Melena’s Jubilee follows Melena through a day where she decides to have a fresh start. She wakes up feeling new and refreshed. The day before she had been in trouble, but today she wants to make things right and make good choices. She inadvertently and indirectly broke a vase of her mother’s and her mother offers to help her glue it back together. She decides to let her brother be instead of whacking him with a pillow. She forgives money owed to her by a friend and she shares her ice cream with her neighborhood friends.

As far as a book to read in the classroom, both the idea of forgiveness and making better choices are concepts we focus on and I think the story will really resonate with some discussion. The idea of starting over also really appeals to me as an educator for helping children move on from bad days. They happen to everyone, but that doesn’t mean they have to hang over us. As a parent I also like these ideas and have talked about them with my daughter when she or I have had a rough day. I originally ordered the book for my library, but after reading it to my daughter she asked for her own copy. Something about the illustrations and the story really clicked for her. This was the first book in a couple months that she has requested I buy.

I hate to say this, but Boyd’s illustrations are bright and rainbow-hued which is like catnip to children. Shallow, but true. The illustrations are beautiful, though and the brightness celebrates the message of the book. The various types of prints and papers used really makes them interesting to pore over. While Elliott’s story is beautiful by itself and has a message without hitting you over the head with it, I think the two together make this a great book. I’m pretty sure the rainbow at the end sealed the deal for my daughter. :)

If you have money in your budget, be sure to purchase this one. It will find many appreciative readers, from parents to teachers to students.

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21

Dec
2016

In Review

By Elizabeth Wroten

Picture Book Review: The Purim Superhero by Elizabeth Kushner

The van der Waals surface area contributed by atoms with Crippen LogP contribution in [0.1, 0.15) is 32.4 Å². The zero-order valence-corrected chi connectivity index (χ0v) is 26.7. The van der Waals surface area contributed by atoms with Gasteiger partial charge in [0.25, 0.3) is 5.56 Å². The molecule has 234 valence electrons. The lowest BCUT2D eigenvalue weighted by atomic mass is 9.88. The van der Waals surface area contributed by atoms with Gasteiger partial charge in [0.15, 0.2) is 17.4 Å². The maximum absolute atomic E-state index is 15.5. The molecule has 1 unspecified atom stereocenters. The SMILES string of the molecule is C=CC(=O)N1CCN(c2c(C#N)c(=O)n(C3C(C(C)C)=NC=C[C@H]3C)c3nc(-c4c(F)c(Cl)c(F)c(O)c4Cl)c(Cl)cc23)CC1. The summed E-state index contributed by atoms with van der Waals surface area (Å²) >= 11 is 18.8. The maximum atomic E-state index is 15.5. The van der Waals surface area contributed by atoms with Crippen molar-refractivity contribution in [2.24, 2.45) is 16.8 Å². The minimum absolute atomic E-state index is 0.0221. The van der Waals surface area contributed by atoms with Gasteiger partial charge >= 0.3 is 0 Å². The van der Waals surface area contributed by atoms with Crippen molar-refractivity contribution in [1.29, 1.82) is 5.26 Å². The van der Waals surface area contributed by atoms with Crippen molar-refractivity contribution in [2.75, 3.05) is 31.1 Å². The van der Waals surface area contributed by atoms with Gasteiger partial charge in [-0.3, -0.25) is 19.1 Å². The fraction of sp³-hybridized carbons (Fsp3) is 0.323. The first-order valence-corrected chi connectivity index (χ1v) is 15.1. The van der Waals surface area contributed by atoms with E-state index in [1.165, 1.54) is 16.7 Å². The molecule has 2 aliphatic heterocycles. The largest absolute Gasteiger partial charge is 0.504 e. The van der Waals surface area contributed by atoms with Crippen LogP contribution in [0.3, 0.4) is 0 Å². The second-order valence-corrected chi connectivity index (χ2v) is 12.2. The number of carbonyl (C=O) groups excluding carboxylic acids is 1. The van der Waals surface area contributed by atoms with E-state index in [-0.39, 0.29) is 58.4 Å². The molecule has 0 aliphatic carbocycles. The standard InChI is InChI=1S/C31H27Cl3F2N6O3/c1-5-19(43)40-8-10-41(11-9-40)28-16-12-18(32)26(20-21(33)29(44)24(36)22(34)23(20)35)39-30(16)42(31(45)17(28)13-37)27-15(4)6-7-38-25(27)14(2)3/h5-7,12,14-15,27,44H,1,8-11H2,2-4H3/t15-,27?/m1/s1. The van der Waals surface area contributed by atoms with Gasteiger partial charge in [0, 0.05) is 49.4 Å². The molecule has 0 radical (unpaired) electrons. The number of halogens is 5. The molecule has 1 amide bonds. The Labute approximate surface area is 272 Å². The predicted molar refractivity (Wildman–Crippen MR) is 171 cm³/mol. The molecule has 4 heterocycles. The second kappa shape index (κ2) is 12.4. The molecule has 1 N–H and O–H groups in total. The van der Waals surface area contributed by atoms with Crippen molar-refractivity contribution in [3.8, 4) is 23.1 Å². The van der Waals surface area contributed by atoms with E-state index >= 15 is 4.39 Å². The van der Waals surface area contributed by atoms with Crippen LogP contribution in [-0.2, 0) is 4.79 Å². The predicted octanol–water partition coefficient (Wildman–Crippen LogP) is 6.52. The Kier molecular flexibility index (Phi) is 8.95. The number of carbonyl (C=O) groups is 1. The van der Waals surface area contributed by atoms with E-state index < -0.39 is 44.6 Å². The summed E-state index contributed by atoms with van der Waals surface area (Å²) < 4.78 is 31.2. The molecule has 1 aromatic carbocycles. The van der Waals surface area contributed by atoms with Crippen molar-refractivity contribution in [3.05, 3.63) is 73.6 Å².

On 21, Dec 2016 | In Review | By Elizabeth Wroten

purim-superheroThe Purim Superhero written by Elizabeth Kushner, illustrated by Mike Byrne

From Goodreads: Nate loves aliens and he really wants to wear an alien costume for Purim, but his friends are all dressing as superheroes and he wants to fit in. What will he do? With the help of his two dads he makes a surprising decision.

I know Purim isn’t for a few more months, but I’ve been previewing books for my springtime storytimes. The Purim Superhero actually gets two points in it’s favor for two kinds of diversity. Which means it will definitely end up on my library shelf and should end up on yours. Nate’s family is both Jewish and has two dads. Woohoo!

For those of you who aren’t familiar with Purim it’s a Jewish holiday celebrating Queen Esther and how she saved her people. Jewish children often dress up much like American Halloween. There’s a nice little note in the end of the book that will help explain it to non-Jewish kids, but it’s pretty evident from the story both what the holiday celebrates and what is done to celebrate.

I particularly love that the story is really about Nate struggling with wanting to go along with his friends, but to stay true to his interests, ideas, and desires. For that reason I’m going to be reading it in my superhero themed storytime. The book is about superheros and how kids love them, but it has a lot more depth to it and doesn’t feature a lot of the punch-‘em-up slapstick in the more traditional superhero books. I’m not opposed to that, but it isn’t what I want to read at storytime.

The two dads part of the book is also incredibly important. It’s mentioned and held up briefly as an example of how people can be different, but it isn’t an Issue with a capital I. It just is. When Nate struggles with wanting to be an alien and not superhero for Purim he asks his dads if sometimes they just want to be like everyone else and they respond by using the story of Purim to explain basically, “no, not really, embrace your differences”. Then the book moves on and, while you see the family together, no one mentions it again, no one apologizes or waxes poetic about loving how different they are.

As I said last week, I’m really looking to beef up our Jewish stories in the library both because having a religious diversity in our collection is important, but also because of a fair number of Jewish families in our population. I was particularly glad to find this gem of a book because it celebrates a lesser known (to Christians), but important holiday. I highly recommend this one for school libraries and for classroom libraries if you have other holiday books you bring out. The superhero theme will appeal to all those superhero-obsessed kids, Jewish or not. The message will appeal to educators and parents.